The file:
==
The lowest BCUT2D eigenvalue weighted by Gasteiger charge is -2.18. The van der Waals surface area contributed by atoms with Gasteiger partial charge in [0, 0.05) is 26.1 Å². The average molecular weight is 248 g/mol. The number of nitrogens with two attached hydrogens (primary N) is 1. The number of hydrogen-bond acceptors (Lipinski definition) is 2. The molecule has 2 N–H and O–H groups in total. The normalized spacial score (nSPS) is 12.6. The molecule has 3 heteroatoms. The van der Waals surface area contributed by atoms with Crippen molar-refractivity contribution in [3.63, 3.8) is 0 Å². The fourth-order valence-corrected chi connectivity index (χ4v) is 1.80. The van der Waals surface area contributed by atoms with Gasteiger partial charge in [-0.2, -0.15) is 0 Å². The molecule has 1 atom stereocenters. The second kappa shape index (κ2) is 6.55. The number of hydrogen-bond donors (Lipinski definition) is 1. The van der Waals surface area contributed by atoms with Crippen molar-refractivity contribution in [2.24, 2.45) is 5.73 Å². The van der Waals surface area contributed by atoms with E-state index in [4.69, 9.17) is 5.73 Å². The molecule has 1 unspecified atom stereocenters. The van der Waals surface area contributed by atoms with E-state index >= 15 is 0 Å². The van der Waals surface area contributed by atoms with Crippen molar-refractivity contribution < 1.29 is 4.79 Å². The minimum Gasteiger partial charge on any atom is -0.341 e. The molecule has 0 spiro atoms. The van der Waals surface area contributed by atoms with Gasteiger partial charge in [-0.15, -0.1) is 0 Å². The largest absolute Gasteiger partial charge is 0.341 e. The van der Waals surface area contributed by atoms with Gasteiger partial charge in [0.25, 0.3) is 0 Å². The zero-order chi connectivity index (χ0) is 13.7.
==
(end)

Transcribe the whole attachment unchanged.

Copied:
The lowest BCUT2D eigenvalue weighted by Gasteiger charge is -2.18. The van der Waals surface area contributed by atoms with Gasteiger partial charge in [0, 0.05) is 26.1 Å². The average molecular weight is 248 g/mol. The number of nitrogens with two attached hydrogens (primary N) is 1. The number of hydrogen-bond acceptors (Lipinski definition) is 2. The molecule has 2 N–H and O–H groups in total. The normalized spacial score (nSPS) is 12.6. The molecule has 3 heteroatoms. The van der Waals surface area contributed by atoms with Crippen molar-refractivity contribution in [3.63, 3.8) is 0 Å². The fourth-order valence-corrected chi connectivity index (χ4v) is 1.80. The van der Waals surface area contributed by atoms with Gasteiger partial charge in [-0.2, -0.15) is 0 Å². The molecule has 1 atom stereocenters. The second kappa shape index (κ2) is 6.55. The number of hydrogen-bond donors (Lipinski definition) is 1. The van der Waals surface area contributed by atoms with Crippen molar-refractivity contribution in [2.24, 2.45) is 5.73 Å². The van der Waals surface area contributed by atoms with E-state index in [4.69, 9.17) is 5.73 Å². The molecule has 1 unspecified atom stereocenters. The van der Waals surface area contributed by atoms with E-state index >= 15 is 0 Å². The van der Waals surface area contributed by atoms with Crippen molar-refractivity contribution < 1.29 is 4.79 Å². The minimum Gasteiger partial charge on any atom is -0.341 e. The molecule has 0 spiro atoms. The van der Waals surface area contributed by atoms with Gasteiger partial charge in [-0.15, -0.1) is 0 Å². The largest absolute Gasteiger partial charge is 0.341 e. The van der Waals surface area contributed by atoms with Gasteiger partial charge in [0.25, 0.3) is 0 Å². The zero-order chi connectivity index (χ0) is 13.7.